Rockport news

By Stevie Kumble | Jan 02, 2014

Happy New Year

The Town Office, library and all local schools resume regular schedules today, Thursday, Jan. 2. And a reminder to Town Department Heads, Committees, Boards and Community Services that your budgets are due in the Town Office by Friday, Jan. 10.

Municipal meetings

All meetings are at the Town Office unless otherwise specified and are open to the public. The C-R Pathways Committee will meet today, Thursday, Jan. 2, at 7 p.m. at the Washington Street Conference Room, Camden. The Planning Board will meet Wednesday, Jan. 8, at 7 p.m. at the Opera House; televised on channel 22.

The Strand

The live in high-def encore showing of London National Theater’s “Frankenstein” is today, Thursday, Jan. 2, at 2 p.m. and again at 7 p.m.

“The Human Scale,” the First Friday Film co-sponsored by The Farnsworth will be shown Friday, Jan. 3, at 8 p.m.

And, Tuesday, Jan. 7, at 1 p.m. is the Met’s live-in-high-def encore performance of Verdi’s “Falstaff.” Doors open at 12:30 p.m.

FMI about any of The Strand’s programs, go to rocklandstrand.com or call 594-0070.

Books, plus

Local poets George Chappell and Jim Ostheimer will conduct a poetry workshop today, Thursday, Jan. 2, (again Jan. 16), from 4 to 5:30 p.m. The workshop is open to the public and welcomes all levels of ability and experience. Bring samples of written work.

The Fiber Arts group will meet Tuesday, Jan. 7 from 3:30 to 5 p.m. Come and join like minded enthusiasts, ask questions, work on your stitching with others, share tips, and just plain enjoy yourself!

FMI about any the library or any programs, call 236-3642 or visit rockport.lib.me.us.

Nature walk

Coastal Mountains Land Trust and the Camden Conservation Commission teamed up to co-sponsor monthly natural history walks in the Camden area. The second “Monthly Naturalist Walk,” easy to moderate, will be Saturday, Jan. 4, at Merryspring from 10 a.m. to noon. Wonderful opportunity to learn about birds, trees, flowers, insects, animal tracks and other areas of natural history and this month will be even more fascinating because of the incredible variety of winter weather we’ve experienced already, presenting challenges to birds and wildlife. Snowshoes may be helpful! The walks are facilitated by area naturalist Roger Rittmaster and will encourage experts and amateurs to discuss and share their knowledge of natural history; please leave dogs at home! To learn more and to find notices of location, last minute changes and/or cancellation, visit Coastal Mountains Land Trust's Events Calendar page at coastalmountains.org.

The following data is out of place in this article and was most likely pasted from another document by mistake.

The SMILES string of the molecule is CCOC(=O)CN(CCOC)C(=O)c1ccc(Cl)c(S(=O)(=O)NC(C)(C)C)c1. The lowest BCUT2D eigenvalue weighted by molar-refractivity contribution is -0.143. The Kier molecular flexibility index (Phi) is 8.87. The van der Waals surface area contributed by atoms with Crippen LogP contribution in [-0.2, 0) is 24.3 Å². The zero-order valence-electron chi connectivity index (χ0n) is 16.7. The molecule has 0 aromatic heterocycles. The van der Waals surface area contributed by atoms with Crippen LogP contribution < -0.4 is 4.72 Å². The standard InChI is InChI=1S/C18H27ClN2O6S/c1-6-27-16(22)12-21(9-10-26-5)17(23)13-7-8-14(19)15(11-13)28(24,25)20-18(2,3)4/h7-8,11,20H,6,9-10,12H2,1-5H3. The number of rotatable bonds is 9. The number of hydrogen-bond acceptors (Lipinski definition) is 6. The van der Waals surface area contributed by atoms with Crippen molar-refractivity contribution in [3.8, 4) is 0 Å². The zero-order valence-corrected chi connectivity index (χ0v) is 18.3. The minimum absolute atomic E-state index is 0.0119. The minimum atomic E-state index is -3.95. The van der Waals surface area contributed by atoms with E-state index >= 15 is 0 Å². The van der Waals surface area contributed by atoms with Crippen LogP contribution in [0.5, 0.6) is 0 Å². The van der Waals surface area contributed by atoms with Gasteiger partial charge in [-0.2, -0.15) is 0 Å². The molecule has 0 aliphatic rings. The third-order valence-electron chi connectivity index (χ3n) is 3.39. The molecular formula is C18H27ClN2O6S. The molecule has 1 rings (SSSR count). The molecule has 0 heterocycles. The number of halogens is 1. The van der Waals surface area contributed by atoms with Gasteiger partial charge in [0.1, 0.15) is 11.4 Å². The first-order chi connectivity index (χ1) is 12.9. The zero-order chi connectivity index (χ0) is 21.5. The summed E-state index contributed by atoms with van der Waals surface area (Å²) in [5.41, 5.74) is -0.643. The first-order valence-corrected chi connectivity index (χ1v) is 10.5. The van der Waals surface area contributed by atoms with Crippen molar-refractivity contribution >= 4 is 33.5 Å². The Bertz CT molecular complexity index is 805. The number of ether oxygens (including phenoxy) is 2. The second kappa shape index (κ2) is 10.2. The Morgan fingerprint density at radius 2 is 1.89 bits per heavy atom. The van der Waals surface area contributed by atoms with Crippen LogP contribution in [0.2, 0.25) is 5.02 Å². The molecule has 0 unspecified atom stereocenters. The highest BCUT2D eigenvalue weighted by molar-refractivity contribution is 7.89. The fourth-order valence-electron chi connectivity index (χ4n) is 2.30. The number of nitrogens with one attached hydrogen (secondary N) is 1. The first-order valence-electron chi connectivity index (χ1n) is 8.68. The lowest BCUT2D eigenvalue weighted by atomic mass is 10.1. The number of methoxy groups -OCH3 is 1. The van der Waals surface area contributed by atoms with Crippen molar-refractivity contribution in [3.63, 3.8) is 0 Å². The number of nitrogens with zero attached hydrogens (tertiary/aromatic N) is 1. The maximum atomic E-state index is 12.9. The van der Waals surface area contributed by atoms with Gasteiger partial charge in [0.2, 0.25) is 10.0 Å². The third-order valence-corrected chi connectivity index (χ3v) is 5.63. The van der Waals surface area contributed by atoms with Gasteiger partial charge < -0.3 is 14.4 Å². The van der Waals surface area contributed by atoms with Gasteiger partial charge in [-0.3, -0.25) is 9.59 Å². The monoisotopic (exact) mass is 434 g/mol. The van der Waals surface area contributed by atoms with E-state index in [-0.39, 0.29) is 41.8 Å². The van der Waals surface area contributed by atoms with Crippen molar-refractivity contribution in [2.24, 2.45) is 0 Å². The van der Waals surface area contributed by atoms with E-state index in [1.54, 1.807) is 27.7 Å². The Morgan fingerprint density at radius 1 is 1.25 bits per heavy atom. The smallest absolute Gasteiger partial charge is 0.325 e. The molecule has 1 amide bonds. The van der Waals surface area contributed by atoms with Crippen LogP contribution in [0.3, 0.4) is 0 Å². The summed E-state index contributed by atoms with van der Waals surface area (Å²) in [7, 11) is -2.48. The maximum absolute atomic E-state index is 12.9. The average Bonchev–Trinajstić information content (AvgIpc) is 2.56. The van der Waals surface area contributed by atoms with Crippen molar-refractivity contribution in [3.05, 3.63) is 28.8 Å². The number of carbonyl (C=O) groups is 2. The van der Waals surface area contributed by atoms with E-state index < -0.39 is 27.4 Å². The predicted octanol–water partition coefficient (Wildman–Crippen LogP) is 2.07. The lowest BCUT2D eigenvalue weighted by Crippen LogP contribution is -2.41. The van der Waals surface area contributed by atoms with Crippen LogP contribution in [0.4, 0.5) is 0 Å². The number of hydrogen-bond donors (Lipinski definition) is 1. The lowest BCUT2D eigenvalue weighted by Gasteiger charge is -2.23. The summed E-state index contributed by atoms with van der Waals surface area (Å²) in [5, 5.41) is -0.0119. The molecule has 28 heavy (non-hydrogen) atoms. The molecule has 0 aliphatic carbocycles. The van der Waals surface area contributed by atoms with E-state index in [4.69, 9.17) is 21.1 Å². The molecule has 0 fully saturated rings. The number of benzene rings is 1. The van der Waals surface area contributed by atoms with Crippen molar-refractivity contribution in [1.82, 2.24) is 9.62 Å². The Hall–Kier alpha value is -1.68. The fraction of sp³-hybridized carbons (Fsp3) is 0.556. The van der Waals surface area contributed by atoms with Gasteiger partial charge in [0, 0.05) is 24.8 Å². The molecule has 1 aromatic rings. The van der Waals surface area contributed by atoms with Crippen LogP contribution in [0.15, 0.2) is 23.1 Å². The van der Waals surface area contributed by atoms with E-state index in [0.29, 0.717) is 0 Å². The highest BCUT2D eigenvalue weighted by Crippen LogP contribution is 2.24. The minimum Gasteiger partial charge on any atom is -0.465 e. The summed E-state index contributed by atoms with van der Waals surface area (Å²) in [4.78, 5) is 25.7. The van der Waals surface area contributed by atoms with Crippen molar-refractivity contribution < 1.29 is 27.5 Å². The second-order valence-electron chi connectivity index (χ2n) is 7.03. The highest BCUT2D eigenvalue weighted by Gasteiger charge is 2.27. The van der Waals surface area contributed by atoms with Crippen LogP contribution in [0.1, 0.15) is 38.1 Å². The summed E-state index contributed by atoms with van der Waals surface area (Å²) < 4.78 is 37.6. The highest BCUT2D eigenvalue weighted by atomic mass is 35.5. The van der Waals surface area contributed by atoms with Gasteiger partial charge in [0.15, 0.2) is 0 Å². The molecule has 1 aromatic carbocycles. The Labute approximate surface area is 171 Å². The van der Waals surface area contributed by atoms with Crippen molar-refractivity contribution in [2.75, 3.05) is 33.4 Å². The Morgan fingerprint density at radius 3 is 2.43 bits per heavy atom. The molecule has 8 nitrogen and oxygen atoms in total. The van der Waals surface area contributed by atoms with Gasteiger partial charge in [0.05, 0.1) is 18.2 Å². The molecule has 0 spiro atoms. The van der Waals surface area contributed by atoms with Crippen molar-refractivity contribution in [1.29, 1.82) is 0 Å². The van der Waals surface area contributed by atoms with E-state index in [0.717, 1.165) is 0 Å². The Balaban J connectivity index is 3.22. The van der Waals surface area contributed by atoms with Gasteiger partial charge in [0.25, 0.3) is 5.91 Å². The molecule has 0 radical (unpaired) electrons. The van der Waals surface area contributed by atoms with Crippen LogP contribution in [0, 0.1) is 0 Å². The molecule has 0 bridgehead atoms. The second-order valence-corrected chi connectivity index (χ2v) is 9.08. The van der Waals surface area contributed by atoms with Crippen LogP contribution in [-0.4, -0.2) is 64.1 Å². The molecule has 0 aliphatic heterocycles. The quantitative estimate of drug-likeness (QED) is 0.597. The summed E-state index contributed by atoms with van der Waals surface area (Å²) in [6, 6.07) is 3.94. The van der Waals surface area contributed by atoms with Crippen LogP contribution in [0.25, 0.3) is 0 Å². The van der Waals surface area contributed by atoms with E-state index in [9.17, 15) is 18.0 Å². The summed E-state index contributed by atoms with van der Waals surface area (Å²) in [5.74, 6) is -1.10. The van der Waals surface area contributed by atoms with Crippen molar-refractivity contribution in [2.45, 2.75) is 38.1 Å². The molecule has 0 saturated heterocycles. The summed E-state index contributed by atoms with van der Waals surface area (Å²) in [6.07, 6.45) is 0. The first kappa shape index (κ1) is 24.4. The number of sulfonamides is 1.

Kids and Families First

A “Morning Mom’s Group” for moms of children ages 4 to 8 will start Monday, Jan. 7, and an “Evening Mom’s Group" (same ages/format), will start Tuesday, Jan. 8, from 6:30 to 8:30 p.m. The groups will meet twice monthly. Call (603)801-6382 to register.

Music at noon

The second winter season of intimate “Music at Noon” lunchtime concerts sponsored by Farnsworth Art Museum in partnership with Bay Chamber Concerts, begins Wednesday, Jan. 8, (continuing in February, March and April). Enjoy a simple, tasty warm lunch from Atlantic Baking Co. while surrounded by art and music in the beautiful Farnsworth Art Museum Library. Tickets include lunch (a cup of soup, bread and a cookie), as well as free entrance to the museum following the show. FMI, call 596-6457.